smilies

Neither music historians nor hard-core metal fans will gasp to learn that the band Staind, with songs like “Painful” and “Mudshovel,” tends to go far more negative in its lyrics than did the heavyweight of soul, Luther Vandross, whose many hits included “The Closer I Get to You.” Or that Slayer (“Raining Blood”) paints darker word pictures than Faith Evans (“I’ll Be Missing You”).

Yet who knew that Slayer was about 30 percent more negative than Mr. Vandross — and that such calculations might say something about the mood of the country?

In a new paper, a pair of statisticians at the University of Vermont argue that linguistic analysis — not just of song lyrics but of blogs and speeches — could add a new and valuable dimension to a growing area of mass psychology: the determination of national well-being.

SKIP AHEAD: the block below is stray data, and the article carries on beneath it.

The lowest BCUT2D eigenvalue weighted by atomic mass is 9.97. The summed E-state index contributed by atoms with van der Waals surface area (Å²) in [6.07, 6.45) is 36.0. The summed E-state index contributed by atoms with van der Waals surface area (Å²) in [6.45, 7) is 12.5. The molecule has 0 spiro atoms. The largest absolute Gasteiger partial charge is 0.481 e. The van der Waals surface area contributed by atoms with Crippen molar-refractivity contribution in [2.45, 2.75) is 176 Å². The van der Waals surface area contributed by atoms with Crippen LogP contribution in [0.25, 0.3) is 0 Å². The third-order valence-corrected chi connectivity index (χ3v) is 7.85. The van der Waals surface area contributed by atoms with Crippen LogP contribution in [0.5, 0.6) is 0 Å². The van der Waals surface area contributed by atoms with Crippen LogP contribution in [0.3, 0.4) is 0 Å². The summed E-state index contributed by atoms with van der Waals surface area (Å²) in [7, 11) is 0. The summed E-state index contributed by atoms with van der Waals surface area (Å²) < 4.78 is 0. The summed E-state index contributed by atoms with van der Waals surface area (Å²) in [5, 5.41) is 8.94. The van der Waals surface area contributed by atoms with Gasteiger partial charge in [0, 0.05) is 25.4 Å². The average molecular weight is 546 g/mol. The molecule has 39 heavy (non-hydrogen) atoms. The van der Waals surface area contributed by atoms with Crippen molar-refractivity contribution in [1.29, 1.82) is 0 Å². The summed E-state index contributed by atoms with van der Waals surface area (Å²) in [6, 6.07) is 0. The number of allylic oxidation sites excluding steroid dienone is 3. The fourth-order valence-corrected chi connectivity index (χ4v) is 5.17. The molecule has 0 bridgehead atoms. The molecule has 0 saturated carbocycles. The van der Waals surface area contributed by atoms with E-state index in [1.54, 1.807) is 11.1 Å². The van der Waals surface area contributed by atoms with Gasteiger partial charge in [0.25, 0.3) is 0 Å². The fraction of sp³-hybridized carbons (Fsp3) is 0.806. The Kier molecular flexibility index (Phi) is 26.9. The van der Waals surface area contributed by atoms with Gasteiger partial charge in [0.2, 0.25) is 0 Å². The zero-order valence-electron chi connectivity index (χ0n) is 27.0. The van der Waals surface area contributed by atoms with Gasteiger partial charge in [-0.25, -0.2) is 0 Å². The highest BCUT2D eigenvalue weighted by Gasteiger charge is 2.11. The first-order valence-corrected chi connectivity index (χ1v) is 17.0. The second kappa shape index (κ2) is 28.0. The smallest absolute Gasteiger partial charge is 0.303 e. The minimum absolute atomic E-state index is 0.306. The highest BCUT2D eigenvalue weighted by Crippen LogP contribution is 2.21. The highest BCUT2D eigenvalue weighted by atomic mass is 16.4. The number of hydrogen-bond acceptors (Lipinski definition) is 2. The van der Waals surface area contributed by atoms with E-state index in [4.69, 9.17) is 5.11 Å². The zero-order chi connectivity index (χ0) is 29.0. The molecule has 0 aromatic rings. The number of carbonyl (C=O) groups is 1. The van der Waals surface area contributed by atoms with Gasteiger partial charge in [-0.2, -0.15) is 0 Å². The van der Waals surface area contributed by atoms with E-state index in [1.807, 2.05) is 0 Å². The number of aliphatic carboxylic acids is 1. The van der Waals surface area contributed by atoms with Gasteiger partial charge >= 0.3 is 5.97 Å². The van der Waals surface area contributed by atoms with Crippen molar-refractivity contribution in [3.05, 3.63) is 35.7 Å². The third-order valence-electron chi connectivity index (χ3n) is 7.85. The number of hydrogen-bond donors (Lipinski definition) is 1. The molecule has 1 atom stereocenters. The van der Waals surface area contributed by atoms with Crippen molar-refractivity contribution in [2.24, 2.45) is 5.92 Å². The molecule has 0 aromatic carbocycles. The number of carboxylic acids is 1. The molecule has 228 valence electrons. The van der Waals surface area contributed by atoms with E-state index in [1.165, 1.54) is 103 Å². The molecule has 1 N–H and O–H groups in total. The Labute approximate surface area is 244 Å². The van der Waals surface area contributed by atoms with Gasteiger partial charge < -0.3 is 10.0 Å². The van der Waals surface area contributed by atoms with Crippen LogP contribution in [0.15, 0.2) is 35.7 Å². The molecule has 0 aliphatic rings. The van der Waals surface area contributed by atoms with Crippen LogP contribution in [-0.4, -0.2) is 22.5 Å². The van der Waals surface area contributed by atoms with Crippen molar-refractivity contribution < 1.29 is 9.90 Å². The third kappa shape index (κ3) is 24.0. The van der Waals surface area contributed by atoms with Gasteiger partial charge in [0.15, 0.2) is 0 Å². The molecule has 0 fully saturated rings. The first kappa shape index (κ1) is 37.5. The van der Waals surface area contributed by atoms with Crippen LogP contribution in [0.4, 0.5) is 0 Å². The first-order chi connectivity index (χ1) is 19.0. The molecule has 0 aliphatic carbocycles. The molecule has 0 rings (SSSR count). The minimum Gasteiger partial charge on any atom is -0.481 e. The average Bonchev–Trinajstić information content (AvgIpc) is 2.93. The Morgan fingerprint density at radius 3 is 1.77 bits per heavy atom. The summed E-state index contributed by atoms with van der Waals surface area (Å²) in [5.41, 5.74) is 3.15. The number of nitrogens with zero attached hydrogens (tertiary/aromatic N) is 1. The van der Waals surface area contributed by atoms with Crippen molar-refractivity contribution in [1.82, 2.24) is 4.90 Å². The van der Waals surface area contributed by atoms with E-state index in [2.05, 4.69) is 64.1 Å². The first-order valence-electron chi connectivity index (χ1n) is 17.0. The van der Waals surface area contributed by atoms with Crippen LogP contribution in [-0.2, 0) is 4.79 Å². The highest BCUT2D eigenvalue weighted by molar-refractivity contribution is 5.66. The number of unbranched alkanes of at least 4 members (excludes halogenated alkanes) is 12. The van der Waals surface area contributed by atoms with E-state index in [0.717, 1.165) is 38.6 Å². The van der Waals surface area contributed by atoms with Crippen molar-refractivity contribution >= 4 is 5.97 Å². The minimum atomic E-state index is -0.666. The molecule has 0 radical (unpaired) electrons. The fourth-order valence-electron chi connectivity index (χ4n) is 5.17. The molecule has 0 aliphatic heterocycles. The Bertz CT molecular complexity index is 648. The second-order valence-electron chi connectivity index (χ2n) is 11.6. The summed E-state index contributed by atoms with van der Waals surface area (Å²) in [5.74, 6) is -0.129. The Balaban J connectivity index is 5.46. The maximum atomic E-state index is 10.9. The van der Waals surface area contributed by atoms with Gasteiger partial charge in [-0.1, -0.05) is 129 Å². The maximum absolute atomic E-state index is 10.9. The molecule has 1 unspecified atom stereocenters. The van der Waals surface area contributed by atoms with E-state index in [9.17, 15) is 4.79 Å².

“We argue that you can use this data as a kind of remote sensor of well-being,” said Peter Sheridan Dodds, a co-author of the new paper, with Christopher M. Danforth; both are in the department of mathematics and statistics.

“It’s information people are volunteering; they’re not being surveyed in the usual way,” Dr. Dodds went on. “You mess with people when you ask them questions about happiness. You’re not sure if they’re trying to make you happy, or have no idea whether they’re happy. It’s reactive.”

Psychologists have been trying to get a handle on the elusive nature of happiness in individuals for decades, usually by asking: How happy are you: Very? Somewhat? Not so often? The answers reveal that people are fairly stable in their self-reports, even after suffering severe injuries or winning the lottery.

In recent years policymakers and governments have begun to conduct similar surveys on a mass level, as a way to get a reading on an entire population’s mood. In Europe, for instance, researchers have conducted such studies for years, as a guide to how countries respond to economic and policy trends. (Denmark has consistently placed first, for reasons some Danes attribute to inborn modest expectations.)

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Benedict Carey
New York Times

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